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An Inconvenient Wind

November 25, 2008 @ 08:24

I can only laugh at what's happening in Scarborough. A proposed plan for wind turbines off the shore of the Scarborough Bluffs is a perfect example of the hypocrisy of most green plans and why they'll never work.

Everybody puts on a good face. Everybody wants to save the planet, and everybody claims they want to buy into anything that will save the environment.... until of course, it affects them directly.

Those who live along the Bluffs over-looking Lake Ontario are digging in their heels. Yes, they realize Canada should get away from fossil fuels, and yes they'd like wind power to become the wave of the future, but no, they don't want to look at windmills placed a couple of miles out in the lake.

At first they just told the truth. The windmills will be an eye sore and could affect property values. But once they realized that story was a little on the selfish side and made them look like enemies of the planet, they turned to a bullshit story about bird migration being disrupted.

Whatever it takes to preserve their view of the lake.

Hey, I don't blame these people. If I lived on the Bluffs over-looking the lake I'd probably be pissed off too, but I'm not one of those wieners who buys into advanced global warming hysteria and I don't claim to be ready to do what David Suzuki tells me do while making hundreds of thousands of dollars telling me to do it.

I bet you could go all over North America and find the same thing that's happening in Scarborough.

The people who are directly affected by the windmills are probably the same people who when asked previously would say they would support anything that would help the environment, and the people who gathered at a meeting in Scarborough last night and fall in favour of the windmills, probably live nowhere near the area.

And if the roles were reversed, the opinions would be reversed. Those who don't want them now, would, and those who do, wouldn't'.

That's the reality of the situation and the reason I laugh at all those people who use "An Inconvenient Truth" as reference to the world's so-called environmental crisis.

Everybody wants to save the polar bears. Until they have to go out into the cold.

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Comments We Like - Mike Stafford

November 21, 2008 @ 08:32

Enough Auto Talk

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Another Report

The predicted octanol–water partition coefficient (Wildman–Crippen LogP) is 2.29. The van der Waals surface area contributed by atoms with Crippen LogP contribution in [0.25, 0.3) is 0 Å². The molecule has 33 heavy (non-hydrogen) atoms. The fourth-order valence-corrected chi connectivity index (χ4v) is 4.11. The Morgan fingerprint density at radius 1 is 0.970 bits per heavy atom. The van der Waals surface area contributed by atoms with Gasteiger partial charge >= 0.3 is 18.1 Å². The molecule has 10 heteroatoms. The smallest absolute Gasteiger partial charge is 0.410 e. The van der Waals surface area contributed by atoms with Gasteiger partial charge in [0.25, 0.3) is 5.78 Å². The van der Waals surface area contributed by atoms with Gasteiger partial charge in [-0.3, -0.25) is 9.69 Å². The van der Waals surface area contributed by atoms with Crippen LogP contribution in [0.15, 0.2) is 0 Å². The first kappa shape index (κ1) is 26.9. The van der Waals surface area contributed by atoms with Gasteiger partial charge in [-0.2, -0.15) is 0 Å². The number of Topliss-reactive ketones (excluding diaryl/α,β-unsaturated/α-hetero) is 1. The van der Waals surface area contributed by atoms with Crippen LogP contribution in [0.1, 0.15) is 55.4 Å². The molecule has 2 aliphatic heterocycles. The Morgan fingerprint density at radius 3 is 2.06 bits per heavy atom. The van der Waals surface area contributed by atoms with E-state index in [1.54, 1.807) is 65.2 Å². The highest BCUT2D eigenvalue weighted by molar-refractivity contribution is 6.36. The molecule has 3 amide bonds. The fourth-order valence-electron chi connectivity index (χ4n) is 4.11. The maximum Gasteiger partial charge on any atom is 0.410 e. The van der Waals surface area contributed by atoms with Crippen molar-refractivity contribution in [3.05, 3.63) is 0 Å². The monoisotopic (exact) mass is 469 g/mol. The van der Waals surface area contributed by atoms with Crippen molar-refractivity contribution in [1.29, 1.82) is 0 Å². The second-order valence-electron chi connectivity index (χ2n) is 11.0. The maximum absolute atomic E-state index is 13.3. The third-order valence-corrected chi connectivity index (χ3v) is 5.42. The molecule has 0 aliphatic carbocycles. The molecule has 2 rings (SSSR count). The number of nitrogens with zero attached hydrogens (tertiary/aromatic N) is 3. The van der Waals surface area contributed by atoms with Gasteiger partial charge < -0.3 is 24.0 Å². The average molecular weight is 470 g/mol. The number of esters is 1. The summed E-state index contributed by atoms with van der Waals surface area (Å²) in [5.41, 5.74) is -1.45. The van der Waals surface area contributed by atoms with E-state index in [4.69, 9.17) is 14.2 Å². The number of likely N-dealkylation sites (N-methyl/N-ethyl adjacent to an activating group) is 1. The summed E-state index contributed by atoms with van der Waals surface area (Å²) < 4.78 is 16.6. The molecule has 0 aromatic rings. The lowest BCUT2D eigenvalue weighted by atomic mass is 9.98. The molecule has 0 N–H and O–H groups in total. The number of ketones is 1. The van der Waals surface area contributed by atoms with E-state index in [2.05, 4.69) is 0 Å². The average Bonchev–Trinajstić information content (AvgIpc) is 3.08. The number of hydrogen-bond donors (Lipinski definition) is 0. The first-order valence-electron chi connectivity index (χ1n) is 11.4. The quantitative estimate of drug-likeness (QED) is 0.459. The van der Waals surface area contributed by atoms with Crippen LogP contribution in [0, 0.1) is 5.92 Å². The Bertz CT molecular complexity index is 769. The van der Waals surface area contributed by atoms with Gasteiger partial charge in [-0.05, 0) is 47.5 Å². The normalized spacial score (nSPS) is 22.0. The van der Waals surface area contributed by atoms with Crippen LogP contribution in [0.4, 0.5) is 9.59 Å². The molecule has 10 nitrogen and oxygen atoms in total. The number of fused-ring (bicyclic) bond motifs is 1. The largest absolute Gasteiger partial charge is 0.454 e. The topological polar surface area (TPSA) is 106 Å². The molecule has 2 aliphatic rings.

November 17, 2008 @ 09:35

It's amazing how all levels of Canadian government throw money at "reports" only to make sure those reports are politically correct first and accurate second.

The latest is a provincial report released by a couple of old sticks of dead wood named Alvin Curling and Roy McMurtry. They deliver the same old stuff.

Youth violence it seems is the fault of everybody under the sun except those who irresponsibly blast their sperm all over the province to willing recipients, with neither having any intention of dealing with the consequences.

It really is tiresome.

Racism is blamed, so is poverty, housing and the school system. In other words, it's the white establishment that's to blame for everything that ails Toronto's troubled youth.

Apparently it's government, society and the racist attitudes of white Canadians who force some segments of our community to have children without really thinking about it or having the financial means to deal with it.

That's what blows my mind about this stuff.

It's seems too simple, but its not. Youth violence in Toronto can be traced back to the home 99 percent of the time. It's the breakdown of the family unit and it's a huge problem in the black community with far too many fatherless homes, and if people want to dispute that, then let's start keeping statistics.

Let's keep statistics and release reports that ignore political correctness and uncover what's really going on out there. If there's nothing to hide then there's nothing to worry about.

It's a lot better than throwing good money at bad, toothless reports.

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Selfish

November 12, 2008 @ 08:10

I've got to admit some of these breastfeeding issues piss me off so much I can't see straight.

The latest story comes out of York Region, where a breastfeeding mother thought it would be a good idea to pop a boob in a public pool and feed her kid where everyone else was swimming.

She was asked to leave the pool and offered two other locations in the facility with comfortable chairs, but that wasn't good enough.

Like so many of these self-centered wing nuts she had to take it to the next level by organizing a protest whereby dozens of breastfeeding women would invade the same pool.

Luckily, the owner of the pool got wind of the protest and hired security which prevented the disgusting protest from taking place.

Sorry, but I really can't get my head around the thinking of a lot of these women. Yes, we all know that breastfeeding is a wonderful and natural and healthy thing but there are certain times and places and a public swimming pool isn't one of them.

I'm not allowed to eat in a pool, so why should a baby? It's unsanitary and really isn't fair to anyone else in the pool who might find it objectionable. What about drips of lactate or vomit entering the water. Why should I have to put up with that?

Who in their right mind would risk having their darling little child ingect chlorinated water with a healthy dose of urine added to the mix?

What is the big goddamn deal about leaving the pool for a few minutes to feed your child instead of making it a front page issue? It's ridiculous.

The attitude towards breastfeeding has come a long way in the past few years and deservedly so, but there are lines that have to be drawn and when they're crossed it shouldn't be considered intolerance or a human rights issue. It should come down to common sense, but to some people, their own bloody self interest trumps everything else.

What a wonderful life Cinira Longuinho must lead if she has so much time to devote to this nonsense.